Once flourishing, Lebanon is now a country in decline. The scale and scope of its - economic - crisis are unprecedented. The incompetence of the ruling elite in resolving the crisis is striking. Keeping the head above water is a struggle for both civilians and entrepreneurs. Lebanese butchers, bakeries, and sandwich-makers collectively take their business abroad. Not without success.
By Arthur Blok
Being a Dutch - Lebanese in Dubai is not so bad these days from a food perspective. An ordinary Sunday morning in Dubai, looking for a manoushe, our most famous national breakfast item. So many different Lebanese bakeries to choose from.
For those who have yet to learn what a manoushe is, a round - pizza-like - bread eaten on the go. Crispy on the outside, slightly chewy on the inside, and topped with the most aromatic of spice blends like jibne (cheese), lahme (meat), or za'atar (a spice mixture that includes the herb along with sesame, dried sumac, as well as other spices). The latter can only be understood by tasting it yourself.
Good and tasty food is one of the last things we, Lebanese, can be proud of. One of the last that we export with pride and that has not been compromised with corruption and shame.
Leaving home on an average Sunday morning from Motorcity, one of Dubai’s greenest and nicest suburbs, passing by a branch of the famous Wooden Bakery (since 1969), a stone’s throw away from the Byblos Meat Shop & Gourmet (named after the coastal city roughly 40 km north of Beirut) and Zaatar W Zeit, facing the Lebanese owned Meat Master Butchery and fast-food chain Malak Al Tawouk (the king of tawouk).
A left turn onto the usually overcrowded Hessa Street is a stark illustration of what I mean. A small overview of the Lebanese enterprises along the way, starting-point the Saudi-German hospital. On the corner is Qalat Baalbek (Lebanese butchery and restaurant), Allo Beirut, Barbar, another branch of Malak, and many more.
“We opened our doors in September 2021,” said Alaa Chehab, manager of the Barbar Hessa-outlet. It was the first outlet in the GCC. “Business has been very good since that moment. We just opened a second branch in Business Bay”, he added. “Abu Dhabi is next on the list.”.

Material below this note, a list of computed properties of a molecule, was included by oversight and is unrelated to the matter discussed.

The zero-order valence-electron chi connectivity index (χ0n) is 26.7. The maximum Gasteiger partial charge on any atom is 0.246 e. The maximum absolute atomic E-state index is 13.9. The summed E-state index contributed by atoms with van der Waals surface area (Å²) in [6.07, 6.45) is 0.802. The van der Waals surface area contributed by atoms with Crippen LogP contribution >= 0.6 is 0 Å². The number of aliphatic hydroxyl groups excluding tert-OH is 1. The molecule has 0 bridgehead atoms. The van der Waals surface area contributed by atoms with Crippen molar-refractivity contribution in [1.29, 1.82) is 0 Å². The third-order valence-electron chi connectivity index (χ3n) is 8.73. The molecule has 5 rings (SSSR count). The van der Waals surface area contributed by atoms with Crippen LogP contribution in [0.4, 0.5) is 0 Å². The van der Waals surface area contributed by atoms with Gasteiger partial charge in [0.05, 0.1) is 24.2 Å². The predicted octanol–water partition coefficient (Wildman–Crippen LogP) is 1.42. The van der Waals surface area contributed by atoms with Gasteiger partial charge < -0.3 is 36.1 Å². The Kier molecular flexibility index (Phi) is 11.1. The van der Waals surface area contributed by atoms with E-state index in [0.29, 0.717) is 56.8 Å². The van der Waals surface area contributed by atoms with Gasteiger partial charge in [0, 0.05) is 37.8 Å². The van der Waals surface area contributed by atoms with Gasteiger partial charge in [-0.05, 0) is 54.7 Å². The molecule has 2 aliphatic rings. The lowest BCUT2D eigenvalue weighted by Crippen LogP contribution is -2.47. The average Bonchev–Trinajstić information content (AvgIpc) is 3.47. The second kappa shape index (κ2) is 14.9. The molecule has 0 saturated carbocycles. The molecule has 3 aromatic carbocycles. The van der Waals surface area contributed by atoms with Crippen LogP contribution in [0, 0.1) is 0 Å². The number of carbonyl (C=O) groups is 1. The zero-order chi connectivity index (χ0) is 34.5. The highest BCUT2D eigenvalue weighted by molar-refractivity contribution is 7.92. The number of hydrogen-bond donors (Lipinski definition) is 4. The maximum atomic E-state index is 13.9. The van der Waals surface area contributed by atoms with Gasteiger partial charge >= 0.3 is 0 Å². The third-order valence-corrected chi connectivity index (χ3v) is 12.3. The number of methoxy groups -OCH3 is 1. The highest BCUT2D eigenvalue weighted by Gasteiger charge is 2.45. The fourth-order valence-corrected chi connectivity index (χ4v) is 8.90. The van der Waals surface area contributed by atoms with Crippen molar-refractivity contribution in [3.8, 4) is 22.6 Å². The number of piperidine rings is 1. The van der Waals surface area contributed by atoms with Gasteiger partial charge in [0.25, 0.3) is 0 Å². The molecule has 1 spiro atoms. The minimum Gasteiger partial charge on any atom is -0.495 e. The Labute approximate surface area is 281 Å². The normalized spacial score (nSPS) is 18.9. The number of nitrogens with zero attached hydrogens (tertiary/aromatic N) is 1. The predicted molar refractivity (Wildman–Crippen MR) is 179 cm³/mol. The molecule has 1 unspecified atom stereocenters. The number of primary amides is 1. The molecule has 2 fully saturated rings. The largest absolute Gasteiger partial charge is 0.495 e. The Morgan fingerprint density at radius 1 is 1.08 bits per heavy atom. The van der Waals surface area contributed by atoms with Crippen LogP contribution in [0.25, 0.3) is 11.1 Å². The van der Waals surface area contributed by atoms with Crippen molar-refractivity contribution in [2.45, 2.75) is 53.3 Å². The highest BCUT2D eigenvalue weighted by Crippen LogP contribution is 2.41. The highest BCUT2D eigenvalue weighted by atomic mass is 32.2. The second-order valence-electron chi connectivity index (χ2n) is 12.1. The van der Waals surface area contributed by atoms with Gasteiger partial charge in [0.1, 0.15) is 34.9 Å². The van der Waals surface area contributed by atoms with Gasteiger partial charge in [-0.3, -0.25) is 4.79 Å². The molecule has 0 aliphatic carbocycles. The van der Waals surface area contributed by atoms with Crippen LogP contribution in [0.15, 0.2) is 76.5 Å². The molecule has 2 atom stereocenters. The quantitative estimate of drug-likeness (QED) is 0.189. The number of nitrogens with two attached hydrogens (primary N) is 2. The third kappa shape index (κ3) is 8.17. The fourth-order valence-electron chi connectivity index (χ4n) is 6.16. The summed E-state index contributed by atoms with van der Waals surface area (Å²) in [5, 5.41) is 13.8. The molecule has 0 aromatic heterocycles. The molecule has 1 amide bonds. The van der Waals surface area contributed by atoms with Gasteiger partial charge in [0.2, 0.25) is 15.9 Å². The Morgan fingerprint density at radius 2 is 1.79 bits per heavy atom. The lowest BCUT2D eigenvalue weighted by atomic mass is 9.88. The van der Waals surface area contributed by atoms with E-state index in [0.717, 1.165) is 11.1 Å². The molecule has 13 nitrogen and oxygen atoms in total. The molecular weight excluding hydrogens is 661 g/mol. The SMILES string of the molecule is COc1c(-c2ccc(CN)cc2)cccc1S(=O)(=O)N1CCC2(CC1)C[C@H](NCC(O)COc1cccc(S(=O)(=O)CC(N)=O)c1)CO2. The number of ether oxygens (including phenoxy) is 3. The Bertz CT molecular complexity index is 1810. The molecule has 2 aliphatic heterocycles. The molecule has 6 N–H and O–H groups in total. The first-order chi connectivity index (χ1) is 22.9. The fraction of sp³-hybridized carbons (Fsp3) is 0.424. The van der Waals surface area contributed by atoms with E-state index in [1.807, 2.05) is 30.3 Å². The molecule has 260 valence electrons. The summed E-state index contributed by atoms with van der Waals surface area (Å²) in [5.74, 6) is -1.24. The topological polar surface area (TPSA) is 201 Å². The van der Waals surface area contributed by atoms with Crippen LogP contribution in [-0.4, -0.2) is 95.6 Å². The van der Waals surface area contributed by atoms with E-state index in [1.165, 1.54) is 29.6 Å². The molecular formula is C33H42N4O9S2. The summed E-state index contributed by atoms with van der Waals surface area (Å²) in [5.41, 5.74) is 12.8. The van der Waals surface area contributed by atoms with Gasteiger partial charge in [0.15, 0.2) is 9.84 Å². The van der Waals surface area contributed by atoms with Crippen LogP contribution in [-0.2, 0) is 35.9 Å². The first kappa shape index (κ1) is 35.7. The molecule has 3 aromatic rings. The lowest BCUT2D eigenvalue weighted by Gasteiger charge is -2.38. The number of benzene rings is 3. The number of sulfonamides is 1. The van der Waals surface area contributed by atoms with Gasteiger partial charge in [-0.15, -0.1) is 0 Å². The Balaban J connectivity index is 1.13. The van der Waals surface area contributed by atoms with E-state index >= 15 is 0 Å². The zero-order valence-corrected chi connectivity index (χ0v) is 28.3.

The famous fast-food restaurant born decades ago in Beirut's Hamra district and has also opened in Saudi Arabia, Qatar and even Egypt.
A bit further up the road, the first branch of the well-known Moulin d’or opened its doors. Besides all the thinkable varieties of manoushes, the place is loaded with local Lebanese brands and products. Difficult to choose between freshly made pastries and sweets like maamoul and namoura.
What a feast for the taste buds, indeed.
Opening a branch in Dubai was a great step for Moulin d’or, explained Farah Sankari, General manager of the brand-new branch on Hessa. “Dubai has a huge Lebanese community and is an attractive prospect to many entrepreneurs.”
“In addition, it is one of the most popular cities in the region and holds global significance as a business hub. Our next goal is a branch in Abu Dhabi,” Sankari added. Moulin d’or is a Master franchise, but this first branch abroad is operated by the head office in Lebanon.
Another successful Lebanese entrepreneur in the food segment is Rony Abou Saab (45), the creative mind behind Sandwich w Noss (Arabic for ‘sandwich and a half’), who opened three branches in the past year his concept in Riyadh. He currently operates seven restaurants in Lebanon, employing over 150. The idea behind ‘sandwich and a half’ is that one sandwich is never enough, and two is too much.
“This is just the beginning. I anticipate more branches to open very soon in Saudi Arabia, while Qatar, Egypt and Iraq are in the pipeline,” said Abou Saab. “We even have some serious leads from two European countries.”
His success abroad does not stop him from enthusiastically running his enterprises in Lebanon. “The market is very volatile and confusing at this moment. The economic situation is bad; real economic reforms remain pending. We do not know what to expect next since there seems to be no real plan out of the crisis,”
If one looks at the country’s dynamic history, Abou Saab remains optimistic about the future. “The Lebanese are risk takers and we learned to work independently from what’s happening around us. It’s just a matter of time before we are back on our feet.”
Until that moment, taking their knowledge and success formulas abroad is the best way forward for Lebanese entrepreneurs.
This is fantastic, a lot of successful entrepreneurs around the world not just in Africa and GCC where we see them most prominently. Recently a lebanese restaurant was opened in the heart of Athens: “Lebayamas” another success story!